This week, the social video platform TikTok unleashed a new meme: young women filming themselves dancing – interpretively – to a soundtrack of angry, abusive, emotionally manipulative or threatening voicemails left by their ex-boyfriends.
The images of girls throwing gentle shapes through recorded monologues of hostile condemnation have understandably gone viral. If someone hasn’t dubbed them “scornstars” yet, they probably should.
This iteration is fresh and digital – but the genre of women’s artistic responses to men’s bad behaviour is ancient. History and literature heave with examples of what could properly be studied as performance art in the medium of hating your ex-boyfriend.
The old story of Medea sending a poisoned dress to her former lover’s new bride before murdering their shared children sets, definitively, a dark standard best not emulated. Violent revenge is never acceptable; the creativity of a symbolic gesture of disdain is, perhaps, far more potent for the moral empathy its performance evokes from others.
It was a 1991 book called Love Gone Wrong, edited by Wendy Harmer, that introduced me to the real-life genre of women’s post-relationship scorn.
I assume it was a gift from my prescient mother to my 16-year-old self, encouraging some passive learning around what lay beyond the romance narrative pop culture fed to my age group with some aggression. The story that stuck with me was the cheated-upon woman who collected her absent lover’s beautiful tailored suits, piled them on their bed and sprayed them with water. She then scattered them with live chia seeds and turned the apartment heating up to full, with the the satisfaction of knowing that when he returned from a trip it would be to a bed filled with sprouting chia pets in precisely his measurements and size.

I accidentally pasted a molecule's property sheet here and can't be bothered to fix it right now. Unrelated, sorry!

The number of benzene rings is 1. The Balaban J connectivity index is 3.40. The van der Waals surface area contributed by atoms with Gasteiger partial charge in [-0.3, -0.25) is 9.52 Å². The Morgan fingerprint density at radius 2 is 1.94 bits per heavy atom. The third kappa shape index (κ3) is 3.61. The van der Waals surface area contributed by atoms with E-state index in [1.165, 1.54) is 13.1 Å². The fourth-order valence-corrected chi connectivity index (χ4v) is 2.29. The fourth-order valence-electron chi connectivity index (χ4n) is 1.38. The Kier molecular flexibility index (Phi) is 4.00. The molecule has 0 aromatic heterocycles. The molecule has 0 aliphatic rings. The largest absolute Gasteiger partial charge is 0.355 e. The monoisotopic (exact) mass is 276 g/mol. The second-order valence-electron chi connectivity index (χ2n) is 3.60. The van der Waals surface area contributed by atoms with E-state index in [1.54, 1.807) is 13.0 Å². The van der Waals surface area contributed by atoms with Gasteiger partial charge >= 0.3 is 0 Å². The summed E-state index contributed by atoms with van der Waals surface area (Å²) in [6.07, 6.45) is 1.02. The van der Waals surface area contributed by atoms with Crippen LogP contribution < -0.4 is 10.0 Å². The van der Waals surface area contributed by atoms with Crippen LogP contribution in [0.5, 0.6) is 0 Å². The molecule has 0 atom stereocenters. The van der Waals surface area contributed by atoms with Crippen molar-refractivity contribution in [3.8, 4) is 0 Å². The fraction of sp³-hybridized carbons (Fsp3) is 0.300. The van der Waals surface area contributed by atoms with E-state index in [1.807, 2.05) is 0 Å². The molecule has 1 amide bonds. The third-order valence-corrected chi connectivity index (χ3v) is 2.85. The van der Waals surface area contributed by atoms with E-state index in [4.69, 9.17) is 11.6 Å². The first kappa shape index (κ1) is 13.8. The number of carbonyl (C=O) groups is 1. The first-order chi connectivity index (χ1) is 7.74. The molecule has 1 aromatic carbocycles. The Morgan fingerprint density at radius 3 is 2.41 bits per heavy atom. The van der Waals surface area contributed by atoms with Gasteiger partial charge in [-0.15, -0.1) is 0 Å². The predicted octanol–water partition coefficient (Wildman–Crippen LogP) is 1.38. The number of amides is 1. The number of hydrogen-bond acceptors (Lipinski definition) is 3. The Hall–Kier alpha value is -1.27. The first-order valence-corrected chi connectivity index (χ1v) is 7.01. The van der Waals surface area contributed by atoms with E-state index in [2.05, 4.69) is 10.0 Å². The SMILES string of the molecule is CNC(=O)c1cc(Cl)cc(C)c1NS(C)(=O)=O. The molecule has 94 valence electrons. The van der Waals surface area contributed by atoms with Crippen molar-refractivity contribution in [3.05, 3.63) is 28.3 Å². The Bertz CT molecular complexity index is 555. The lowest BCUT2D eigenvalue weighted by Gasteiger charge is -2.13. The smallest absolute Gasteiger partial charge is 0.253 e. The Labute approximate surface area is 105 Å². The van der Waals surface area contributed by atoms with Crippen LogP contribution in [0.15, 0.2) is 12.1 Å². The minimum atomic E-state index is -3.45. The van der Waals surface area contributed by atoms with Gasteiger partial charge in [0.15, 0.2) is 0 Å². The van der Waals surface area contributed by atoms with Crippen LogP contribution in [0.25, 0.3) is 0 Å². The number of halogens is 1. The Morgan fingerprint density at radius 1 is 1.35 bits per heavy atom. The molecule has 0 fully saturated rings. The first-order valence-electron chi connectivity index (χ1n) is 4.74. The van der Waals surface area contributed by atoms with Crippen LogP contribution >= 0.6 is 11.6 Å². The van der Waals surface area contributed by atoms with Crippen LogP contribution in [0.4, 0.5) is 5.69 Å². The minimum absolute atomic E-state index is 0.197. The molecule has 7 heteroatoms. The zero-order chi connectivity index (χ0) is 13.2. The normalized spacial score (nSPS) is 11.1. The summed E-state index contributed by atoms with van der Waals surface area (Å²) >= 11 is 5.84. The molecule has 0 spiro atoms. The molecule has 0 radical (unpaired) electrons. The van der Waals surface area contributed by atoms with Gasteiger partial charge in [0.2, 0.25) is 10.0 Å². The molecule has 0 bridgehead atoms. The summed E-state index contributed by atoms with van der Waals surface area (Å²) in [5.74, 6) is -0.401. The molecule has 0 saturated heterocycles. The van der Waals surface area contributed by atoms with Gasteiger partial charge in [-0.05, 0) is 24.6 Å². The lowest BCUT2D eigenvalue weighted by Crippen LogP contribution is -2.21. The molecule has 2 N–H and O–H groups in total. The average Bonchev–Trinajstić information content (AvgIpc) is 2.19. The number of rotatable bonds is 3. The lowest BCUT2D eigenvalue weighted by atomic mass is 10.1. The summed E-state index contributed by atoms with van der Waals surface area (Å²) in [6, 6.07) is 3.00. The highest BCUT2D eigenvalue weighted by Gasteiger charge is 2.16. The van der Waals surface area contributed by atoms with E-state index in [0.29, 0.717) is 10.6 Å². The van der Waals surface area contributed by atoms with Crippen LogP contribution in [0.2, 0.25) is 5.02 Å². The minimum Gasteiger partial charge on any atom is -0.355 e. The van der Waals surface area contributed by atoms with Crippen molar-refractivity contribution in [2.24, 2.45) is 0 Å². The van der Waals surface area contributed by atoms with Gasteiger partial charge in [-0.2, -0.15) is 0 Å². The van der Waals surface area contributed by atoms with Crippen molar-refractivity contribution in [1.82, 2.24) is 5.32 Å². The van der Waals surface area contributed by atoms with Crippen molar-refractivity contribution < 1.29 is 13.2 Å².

After Coleen Rooney v Rebekah Vardy, how do we know who our friends are in the social media age?
It was a matter of legend when I was at university that a popular local newsreader had thrown a party for her unfaithful boyfriend, presenting him with a huge cake iced with the words “Get fucked, Darren”, as she regaled the crowd with the details of his many infidelities.
My response to a lover who’d unwisely sent me a letter penned in his blood, addressed to “Devil Bitch Whore”, was to scribble “Half a page? Lame.” in biro, and mail it back to him.
The act only barely compares with the chutzpah of a Birmingham radio DJ’s wife, who – after her partner propositioned a model live on air – auctioned his luxury sports car on eBay for an asking price of 50p; or the wife who took out an ad in the local paper congratulating her lying husband for impregnating someone else; or the wife who, according to reports, sent several sacks of manure to the office where her husband worked. It was his lover, the receptionist, who had to sign for them on delivery.
Too far? That’s for the audience to decide, but it’s also what makes the interpretative dance of the TikTok girls so perfectly judged.
These are not the bold brushstrokes of expressionist madness, but more of a shared quilting project in which, patch by patch, their bastard boyfriends stitch themselves. The one consolation of technology’s invasion of our most intimate spaces is that it’s recording accounts of love gone wrong – accounts which, lacking primary evidence, used to be reduced to she-said/he-said accounts, unreliable narrators, legend, hearsay.
The significant evolution of the Disdain Dance is that, like #MeToo, individual admissions of suffering are flowering into a collective experience of solidarity. It’s a powerful resistance to the ugliness of the voice messages, which themselves blur into an indistinguishable chorus of unearned entitlement.
We in the audience can listen to these boys whining, screaming, abusing, and know how richly the disdainful dances by their exes are deserved.
For the girls, surely, some comfort and great liberation result from swaying their defiance in front of a camera lens, with the internet’s reminder that they don’t dance alone.